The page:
Full citation: Khalkhali-Ellis Z, Kirschmann DA, Seftor EA, Gilgur A, Bodenstine TM, Hinck AP, Hendrix MJC. Divergence(s) in Nodal Signaling Between Aggressive Melanoma and Embryonic Stem Cells. International Journal of Cancer. Available online September 9, 2014.
Stanley Manne Children's Research Institute is the research arm of Ann & Robert H. Lurie Children's Hospital of Chicago, the pediatric teaching hospital for Northwestern University Feinberg School of Medicine. The research institute is also one of the interdisciplinary research centers and institutes of the Feinberg School, where principal investigators who are part of the research institute are full-time faculty members.
225 E. Chicago Ave., Box 205
Chicago, IL 60611
Affiliated with Northwestern University Feinberg School of Medicine
Peggy Murphy | Eurek Alert!
Ion treatments for cardiac arrhythmia — Non-invasive alternative to catheter-based surgery
20.01.2017 | GSI Helmholtzzentrum für Schwerionenforschung GmbH
Seeking structure with metagenome sequences
20.01.2017 | DOE/Joint Genome Institute
An important step towards a completely new experimental access to quantum physics has been made at University of Konstanz. The team of scientists headed by...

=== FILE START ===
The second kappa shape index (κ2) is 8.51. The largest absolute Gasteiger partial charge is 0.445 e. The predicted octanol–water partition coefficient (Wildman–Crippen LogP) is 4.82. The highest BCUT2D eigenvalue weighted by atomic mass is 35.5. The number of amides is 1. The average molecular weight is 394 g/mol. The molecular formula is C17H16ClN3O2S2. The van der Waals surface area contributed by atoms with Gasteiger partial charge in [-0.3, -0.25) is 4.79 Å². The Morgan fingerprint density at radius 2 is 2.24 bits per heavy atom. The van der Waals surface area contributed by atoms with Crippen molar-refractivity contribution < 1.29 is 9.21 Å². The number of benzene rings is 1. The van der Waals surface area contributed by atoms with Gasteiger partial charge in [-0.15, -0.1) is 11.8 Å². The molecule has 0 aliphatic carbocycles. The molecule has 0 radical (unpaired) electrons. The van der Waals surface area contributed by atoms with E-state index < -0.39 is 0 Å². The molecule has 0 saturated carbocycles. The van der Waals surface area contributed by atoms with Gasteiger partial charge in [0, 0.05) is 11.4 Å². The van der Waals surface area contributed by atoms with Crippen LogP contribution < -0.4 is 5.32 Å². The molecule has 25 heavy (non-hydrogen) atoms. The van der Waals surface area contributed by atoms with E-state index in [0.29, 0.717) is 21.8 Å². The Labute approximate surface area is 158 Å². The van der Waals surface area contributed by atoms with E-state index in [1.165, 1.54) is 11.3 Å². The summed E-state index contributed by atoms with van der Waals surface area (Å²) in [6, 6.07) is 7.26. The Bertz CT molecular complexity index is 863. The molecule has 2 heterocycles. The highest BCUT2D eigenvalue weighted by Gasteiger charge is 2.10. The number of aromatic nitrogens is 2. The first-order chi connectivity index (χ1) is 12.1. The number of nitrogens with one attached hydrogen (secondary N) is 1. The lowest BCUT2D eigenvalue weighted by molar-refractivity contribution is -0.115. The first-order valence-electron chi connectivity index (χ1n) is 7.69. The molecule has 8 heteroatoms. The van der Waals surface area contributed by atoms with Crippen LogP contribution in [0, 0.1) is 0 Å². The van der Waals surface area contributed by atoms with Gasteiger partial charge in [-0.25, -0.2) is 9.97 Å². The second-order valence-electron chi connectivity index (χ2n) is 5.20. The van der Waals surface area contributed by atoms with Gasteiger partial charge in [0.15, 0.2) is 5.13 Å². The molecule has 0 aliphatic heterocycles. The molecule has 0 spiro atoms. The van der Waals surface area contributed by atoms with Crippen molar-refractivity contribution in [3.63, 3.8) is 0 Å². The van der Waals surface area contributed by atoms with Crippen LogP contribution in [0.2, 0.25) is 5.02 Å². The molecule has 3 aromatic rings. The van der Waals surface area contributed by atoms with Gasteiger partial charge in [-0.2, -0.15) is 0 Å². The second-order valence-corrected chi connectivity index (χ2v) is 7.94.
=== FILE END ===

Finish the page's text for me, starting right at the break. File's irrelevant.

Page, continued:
Yersiniae cause severe intestinal infections. Studies using Yersinia pseudotuberculosis as a model organism aim to elucidate the infection mechanisms of these...
Researchers from the University of Hamburg in Germany, in collaboration with colleagues from the University of Aarhus in Denmark, have synthesized a new superconducting material by growing a few layers of an antiferromagnetic transition-metal chalcogenide on a bismuth-based topological insulator, both being non-superconducting materials.
While superconductivity and magnetism are generally believed to be mutually exclusive, surprisingly, in this new material, superconducting correlations...
Laser-driving of semimetals allows creating novel quasiparticle states within condensed matter systems and switching between different states on ultrafast time scales
Studying properties of fundamental particles in condensed matter systems is a promising approach to quantum field theory. Quasiparticles offer the opportunity...
Among the general public, solar thermal energy is currently associated with dark blue, rectangular collectors on building roofs. Technologies are needed for aesthetically high quality architecture which offer the architect more room for manoeuvre when it comes to low- and plus-energy buildings. With the “ArKol” project, researchers at Fraunhofer ISE together with partners are currently developing two façade collectors for solar thermal energy generation, which permit a high degree of design flexibility: a strip collector for opaque façade sections and a solar thermal blind for transparent sections. The current state of the two developments will be presented at the BAU 2017 trade fair.
As part of the “ArKol – development of architecturally highly integrated façade collectors with heat pipes” project, Fraunhofer ISE together with its partners...
19.01.2017 | Event News
10.01.2017 | Event News
09.01.2017 | Event News
20.01.2017 | Awards Funding
20.01.2017 | Materials Sciences
20.01.2017 | Life Sciences